Evenings are a popular time to walk dogs and great for socializing your pup with all the other dogs out and about. Heavy traffic might be alarming for the more skittish canine, so be aware of that when choosing your route.
Night-time walks are necessary for dogs prone to accidents at night and those doggos that need to burn off a little more energy before bed. There's less traffic, fewer other dogs, and generally, conditions are much quieter, so if you've got a nervous dog, this is a good time for a trot. Make sure you and your pup are visible, and stock up on some reflective gear.
Best weather for dog walks
Time of day may boil down to convenience, but the weather and temperatures are just as important to note. Dogs are susceptible to heat stroke because, unlike humans, they cannot regulate their body temperature with sweat.
Signs of canine heatstroke include panting, dark red gums, and thick saliva. If your dog is overheating, ensure you have water on hand for them to drink. Still, you can also help them cool down by hosing them or letting them splash about in shallow water like ponds or splash pools.
Remember, hot days also pose the added risk of burnt paws. Walking your dog on cement or roads that have been baking in the sun all day can cause your dog's paws to burn. You can now purchase booties to help in these instances or choose a different time of day.
To assess if the pavement is too hot for walkies, apply the 5-Second Rule: put the back of your hand on the sidewalk. If it's so hot that you can't hold your hand there for 5 seconds, it's too hot for little paws.
What about cold weather? The chances are pretty good that you won't want to brave the cold, but your dog will let you know what they will and won't tolerate. If your dog is older, suffers from arthritis, or is of a very small breed, try not to take them out if the temperatures dip below 32°F (0°C). Temperatures below 20°F (-6.6°C) are a hard no for any breed as hypothermia and frostbite can occur.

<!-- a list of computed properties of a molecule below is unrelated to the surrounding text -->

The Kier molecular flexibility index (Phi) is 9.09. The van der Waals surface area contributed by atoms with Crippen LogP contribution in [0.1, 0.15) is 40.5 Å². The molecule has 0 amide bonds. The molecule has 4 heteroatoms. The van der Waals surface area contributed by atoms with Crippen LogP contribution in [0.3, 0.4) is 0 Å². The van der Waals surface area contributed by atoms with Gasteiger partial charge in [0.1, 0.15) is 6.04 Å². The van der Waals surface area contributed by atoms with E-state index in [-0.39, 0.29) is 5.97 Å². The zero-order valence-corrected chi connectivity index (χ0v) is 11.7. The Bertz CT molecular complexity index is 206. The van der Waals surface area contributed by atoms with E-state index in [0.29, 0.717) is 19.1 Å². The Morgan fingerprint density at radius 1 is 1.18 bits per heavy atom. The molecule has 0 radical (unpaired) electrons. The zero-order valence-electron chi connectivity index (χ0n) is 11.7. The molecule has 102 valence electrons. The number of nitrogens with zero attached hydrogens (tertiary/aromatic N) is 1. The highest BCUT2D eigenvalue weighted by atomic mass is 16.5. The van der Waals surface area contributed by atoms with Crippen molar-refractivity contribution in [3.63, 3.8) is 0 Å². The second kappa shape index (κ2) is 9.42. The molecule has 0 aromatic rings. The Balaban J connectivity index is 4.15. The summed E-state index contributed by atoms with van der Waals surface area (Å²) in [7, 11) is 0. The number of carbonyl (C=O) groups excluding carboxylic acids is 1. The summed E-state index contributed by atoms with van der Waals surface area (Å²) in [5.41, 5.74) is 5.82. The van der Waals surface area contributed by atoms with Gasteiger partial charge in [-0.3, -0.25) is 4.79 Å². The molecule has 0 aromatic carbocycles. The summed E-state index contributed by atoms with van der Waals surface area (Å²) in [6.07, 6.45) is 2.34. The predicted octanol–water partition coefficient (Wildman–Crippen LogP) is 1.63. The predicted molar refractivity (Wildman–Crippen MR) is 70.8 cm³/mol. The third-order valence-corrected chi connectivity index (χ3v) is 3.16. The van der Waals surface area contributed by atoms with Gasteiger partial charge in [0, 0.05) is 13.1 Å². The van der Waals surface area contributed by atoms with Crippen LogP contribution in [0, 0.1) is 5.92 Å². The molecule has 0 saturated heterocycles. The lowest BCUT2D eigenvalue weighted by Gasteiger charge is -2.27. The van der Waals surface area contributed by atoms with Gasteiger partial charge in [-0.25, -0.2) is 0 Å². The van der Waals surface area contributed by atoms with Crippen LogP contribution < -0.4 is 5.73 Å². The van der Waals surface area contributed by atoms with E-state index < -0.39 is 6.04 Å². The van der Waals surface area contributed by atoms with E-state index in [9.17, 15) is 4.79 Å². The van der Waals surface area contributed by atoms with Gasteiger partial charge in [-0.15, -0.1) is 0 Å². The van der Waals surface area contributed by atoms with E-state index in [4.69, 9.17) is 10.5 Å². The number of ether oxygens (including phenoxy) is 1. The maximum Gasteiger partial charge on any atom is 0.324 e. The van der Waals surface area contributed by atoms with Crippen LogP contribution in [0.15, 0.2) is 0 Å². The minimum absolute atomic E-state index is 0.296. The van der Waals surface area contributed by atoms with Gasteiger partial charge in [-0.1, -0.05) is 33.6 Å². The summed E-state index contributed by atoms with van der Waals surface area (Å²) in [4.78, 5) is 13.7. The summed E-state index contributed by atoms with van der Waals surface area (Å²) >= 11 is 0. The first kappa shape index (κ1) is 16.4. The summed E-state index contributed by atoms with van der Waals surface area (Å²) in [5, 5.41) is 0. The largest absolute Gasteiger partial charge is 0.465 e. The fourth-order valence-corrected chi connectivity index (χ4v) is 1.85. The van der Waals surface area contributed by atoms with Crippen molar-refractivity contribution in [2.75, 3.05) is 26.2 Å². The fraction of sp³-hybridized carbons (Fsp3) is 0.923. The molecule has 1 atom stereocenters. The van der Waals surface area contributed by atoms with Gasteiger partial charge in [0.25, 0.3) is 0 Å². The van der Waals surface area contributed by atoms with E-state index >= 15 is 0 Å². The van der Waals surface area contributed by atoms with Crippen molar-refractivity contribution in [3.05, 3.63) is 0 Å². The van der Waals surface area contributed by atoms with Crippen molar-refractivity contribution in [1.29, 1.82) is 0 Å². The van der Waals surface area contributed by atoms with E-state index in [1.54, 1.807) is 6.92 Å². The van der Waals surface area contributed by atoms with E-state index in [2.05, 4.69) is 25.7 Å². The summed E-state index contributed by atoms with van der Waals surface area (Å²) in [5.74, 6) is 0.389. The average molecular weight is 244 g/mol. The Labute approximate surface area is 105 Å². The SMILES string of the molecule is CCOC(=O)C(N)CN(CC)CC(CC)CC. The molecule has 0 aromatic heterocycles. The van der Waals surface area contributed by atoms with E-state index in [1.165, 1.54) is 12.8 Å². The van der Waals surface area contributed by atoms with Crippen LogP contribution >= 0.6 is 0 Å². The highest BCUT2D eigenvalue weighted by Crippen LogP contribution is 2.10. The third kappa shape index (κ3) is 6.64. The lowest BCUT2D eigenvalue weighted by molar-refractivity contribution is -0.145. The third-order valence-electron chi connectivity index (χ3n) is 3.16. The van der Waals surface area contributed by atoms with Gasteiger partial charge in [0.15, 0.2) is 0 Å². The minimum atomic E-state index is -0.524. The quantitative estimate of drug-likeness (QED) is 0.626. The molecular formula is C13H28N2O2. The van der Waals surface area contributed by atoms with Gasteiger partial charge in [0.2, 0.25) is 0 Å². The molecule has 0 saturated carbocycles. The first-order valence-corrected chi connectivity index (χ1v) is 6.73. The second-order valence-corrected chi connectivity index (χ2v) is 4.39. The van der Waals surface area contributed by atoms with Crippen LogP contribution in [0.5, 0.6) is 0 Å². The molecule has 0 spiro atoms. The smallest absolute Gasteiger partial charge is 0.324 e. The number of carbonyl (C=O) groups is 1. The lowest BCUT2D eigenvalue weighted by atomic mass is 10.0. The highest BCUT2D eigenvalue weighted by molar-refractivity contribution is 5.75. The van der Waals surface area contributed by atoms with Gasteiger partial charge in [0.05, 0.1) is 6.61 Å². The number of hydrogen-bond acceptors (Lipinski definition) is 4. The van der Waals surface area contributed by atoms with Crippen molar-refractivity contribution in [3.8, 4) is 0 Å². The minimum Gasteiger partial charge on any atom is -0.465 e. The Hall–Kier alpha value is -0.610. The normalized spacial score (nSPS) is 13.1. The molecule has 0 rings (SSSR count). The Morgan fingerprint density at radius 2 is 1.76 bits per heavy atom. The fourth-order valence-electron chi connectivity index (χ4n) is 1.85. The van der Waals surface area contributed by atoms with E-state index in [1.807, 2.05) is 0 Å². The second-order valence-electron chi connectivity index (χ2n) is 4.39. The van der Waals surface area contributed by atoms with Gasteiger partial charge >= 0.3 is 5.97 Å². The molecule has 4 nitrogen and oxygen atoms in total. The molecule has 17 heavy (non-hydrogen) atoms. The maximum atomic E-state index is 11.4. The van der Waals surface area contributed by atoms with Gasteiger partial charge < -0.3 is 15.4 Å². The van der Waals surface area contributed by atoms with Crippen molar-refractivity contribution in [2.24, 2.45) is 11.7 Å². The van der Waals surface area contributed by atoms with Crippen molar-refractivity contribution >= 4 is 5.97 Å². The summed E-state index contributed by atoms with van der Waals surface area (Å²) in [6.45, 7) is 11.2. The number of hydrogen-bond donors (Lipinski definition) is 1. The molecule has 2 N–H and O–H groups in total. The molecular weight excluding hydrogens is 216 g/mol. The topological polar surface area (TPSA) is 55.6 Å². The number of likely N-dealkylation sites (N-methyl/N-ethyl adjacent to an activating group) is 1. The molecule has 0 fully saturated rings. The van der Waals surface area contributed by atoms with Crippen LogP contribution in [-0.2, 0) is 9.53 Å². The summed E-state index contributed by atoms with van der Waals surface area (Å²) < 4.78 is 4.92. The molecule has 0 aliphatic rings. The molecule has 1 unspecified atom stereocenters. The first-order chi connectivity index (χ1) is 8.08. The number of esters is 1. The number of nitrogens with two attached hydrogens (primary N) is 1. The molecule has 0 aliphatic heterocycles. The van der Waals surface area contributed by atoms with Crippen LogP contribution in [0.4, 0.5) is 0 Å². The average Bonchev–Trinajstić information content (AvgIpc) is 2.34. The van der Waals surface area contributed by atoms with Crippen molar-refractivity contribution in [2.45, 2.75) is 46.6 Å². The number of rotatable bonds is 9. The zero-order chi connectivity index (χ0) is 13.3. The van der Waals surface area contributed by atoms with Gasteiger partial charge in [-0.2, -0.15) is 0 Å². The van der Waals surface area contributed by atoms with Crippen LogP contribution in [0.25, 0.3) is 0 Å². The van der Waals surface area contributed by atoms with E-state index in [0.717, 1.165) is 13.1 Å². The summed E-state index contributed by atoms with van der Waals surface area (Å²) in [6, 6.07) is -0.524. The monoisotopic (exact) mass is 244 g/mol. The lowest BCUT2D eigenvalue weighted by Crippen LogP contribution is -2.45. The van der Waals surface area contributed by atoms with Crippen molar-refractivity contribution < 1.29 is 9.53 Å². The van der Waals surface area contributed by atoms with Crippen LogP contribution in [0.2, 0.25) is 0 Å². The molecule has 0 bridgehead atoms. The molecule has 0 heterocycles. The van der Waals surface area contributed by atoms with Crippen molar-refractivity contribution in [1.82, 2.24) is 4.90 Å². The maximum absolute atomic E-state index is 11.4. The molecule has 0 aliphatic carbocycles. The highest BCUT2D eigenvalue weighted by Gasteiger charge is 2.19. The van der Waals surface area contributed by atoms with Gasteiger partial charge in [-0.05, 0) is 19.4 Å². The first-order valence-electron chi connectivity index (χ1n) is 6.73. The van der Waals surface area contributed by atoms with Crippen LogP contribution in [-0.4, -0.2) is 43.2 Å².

Emergencies and safety during dog walks
When heading out for a walk with your pup, there are a few safety considerations:
- Make sure your dog is vaccinated.
- Make sure your dog knows and responds appropriately to voice commands.
- Make sure you have the right leash and collar/harness.
- Bring water for you and your dog, especially when it's warm out.
- Both you and your dog should have identification.
- If you're walking at night or in poor light, make sure you and your dog have reflective gear or lights to make you more visible.
The most important advice to heed before heading out on a walk with your dog is to be aware of your surroundings. Being mindful helps you to make appropriate decisions in good time.
Common frustrations during dog walks
Dog walking sideways: a dog walking sideways is cause for concern and must be seen by a vet. 'Crabbing,' as it's known, is more common in some breeds, like border collies, spaniels, pointers, and vizslas. Still, it can indicate hip dysplasia, injury, or vestibular disease.